EDGEWOOD ANIMAL CLINIC SAYS
DANGEROUSLY POISONOUS TOADS ARE HERE.
Bufo Marinus is the name of this creature better know as the Cane Toad. It can range in color from brownish green to reddish yellow and in size from four to nine inches with the female being larger with weights up to 4.5 pounds. The areas around the nose and eyes appear "bony" with swollen areas behind the ear drum that stores the poison in glands. The front toes are not webbed as the back are.
They originated in Central and South America and were used in Hawaiian sugar cane fields to help control beetles. Australia imported them in 1935 and they have been spreading out at a rapid rate of 20 to 30 miles per year. They are very adaptable to areas ranging from fresh water ponds and lakes to brackish rivers. They are now found in dryer regions including around deserts. They reach maturity at 12 to 18 months of age and live from 5 to 15 years. The female lays 8 to 35 THOUSAND eggs TWICE yearly of which .5% live and are poisonous from egg until death. Their diet consists of bugs, insects, other toads,and pet food left out on porches!! Unfortunately, there are very few known predators that can sustain it's poison and help reduce its numbers.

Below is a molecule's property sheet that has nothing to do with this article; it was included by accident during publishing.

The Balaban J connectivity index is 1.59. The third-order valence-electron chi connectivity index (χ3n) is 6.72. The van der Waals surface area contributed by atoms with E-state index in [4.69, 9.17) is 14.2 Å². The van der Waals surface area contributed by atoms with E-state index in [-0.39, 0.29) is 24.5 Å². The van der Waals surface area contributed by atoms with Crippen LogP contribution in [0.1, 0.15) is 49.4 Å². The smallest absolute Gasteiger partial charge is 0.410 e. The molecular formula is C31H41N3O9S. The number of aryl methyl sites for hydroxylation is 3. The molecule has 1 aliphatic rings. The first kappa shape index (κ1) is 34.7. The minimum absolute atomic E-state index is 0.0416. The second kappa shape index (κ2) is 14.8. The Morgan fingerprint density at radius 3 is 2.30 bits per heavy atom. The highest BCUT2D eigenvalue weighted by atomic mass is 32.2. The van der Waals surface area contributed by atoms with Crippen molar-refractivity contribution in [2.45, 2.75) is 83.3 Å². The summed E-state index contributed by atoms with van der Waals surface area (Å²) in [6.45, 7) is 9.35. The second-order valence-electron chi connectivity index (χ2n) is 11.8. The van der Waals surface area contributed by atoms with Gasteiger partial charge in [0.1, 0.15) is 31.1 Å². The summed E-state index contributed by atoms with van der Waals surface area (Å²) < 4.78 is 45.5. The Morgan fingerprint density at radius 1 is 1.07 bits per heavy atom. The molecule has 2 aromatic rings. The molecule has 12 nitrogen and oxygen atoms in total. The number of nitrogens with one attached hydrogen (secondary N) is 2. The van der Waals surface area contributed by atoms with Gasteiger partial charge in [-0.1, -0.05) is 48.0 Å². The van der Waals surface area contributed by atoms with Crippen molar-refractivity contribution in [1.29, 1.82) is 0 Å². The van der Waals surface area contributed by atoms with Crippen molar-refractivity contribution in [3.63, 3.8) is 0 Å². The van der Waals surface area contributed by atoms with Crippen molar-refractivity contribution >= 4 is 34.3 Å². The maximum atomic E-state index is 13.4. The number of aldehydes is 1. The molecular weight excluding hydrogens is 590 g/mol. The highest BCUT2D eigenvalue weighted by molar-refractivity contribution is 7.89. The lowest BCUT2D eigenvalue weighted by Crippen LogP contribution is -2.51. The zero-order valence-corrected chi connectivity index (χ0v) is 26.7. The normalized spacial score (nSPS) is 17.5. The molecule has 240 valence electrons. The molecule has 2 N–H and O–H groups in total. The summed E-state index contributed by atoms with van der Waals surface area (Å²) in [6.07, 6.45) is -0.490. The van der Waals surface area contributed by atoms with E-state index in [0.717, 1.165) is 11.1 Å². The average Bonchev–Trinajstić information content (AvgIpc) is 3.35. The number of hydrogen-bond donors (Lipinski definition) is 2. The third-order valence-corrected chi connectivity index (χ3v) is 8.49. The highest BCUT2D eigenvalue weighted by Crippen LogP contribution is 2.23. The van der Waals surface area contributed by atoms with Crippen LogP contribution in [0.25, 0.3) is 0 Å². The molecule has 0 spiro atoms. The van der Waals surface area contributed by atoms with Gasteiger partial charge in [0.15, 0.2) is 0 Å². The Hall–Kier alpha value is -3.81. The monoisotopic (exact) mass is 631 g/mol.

The mix of deadly toxins is throughout its body and secreted through the parotoid gland located over its shoulders. When threatened, the toad will turn sideways to present that gland towards it's victim and can squirt a fine, milky mist when roughly handled, licked or bitten. Once ingested through nose, mouth or even eyes the indication of poisoning is salivation, twitching, vomiting, shortness of breath, and collapsed hind legs. Animals can die within 15 minutes of serious exposure. Humans rarely die from exposure but can experience blindness, inflammation and serious pain. Fatality has occurred from ingesting the toad and its eggs. If pet exposure is suspected flush area profusely with water and rush animal to your veterinarian. There is no known cure but side affects such as lower body temperature and heart irregularities can be medically treated in hopes of recovery.
DO NOT HANDLE without the use of gloves, goggles, tools and a secure container to remove from your environment. Call Florida Fish and Game wildlife emergency number at 888-404-3922 for further instructions.
Please read the article published by the Lakeland Ledger. http://www.theledger.com/article/20110709/news/110709421?p=2&tc=pg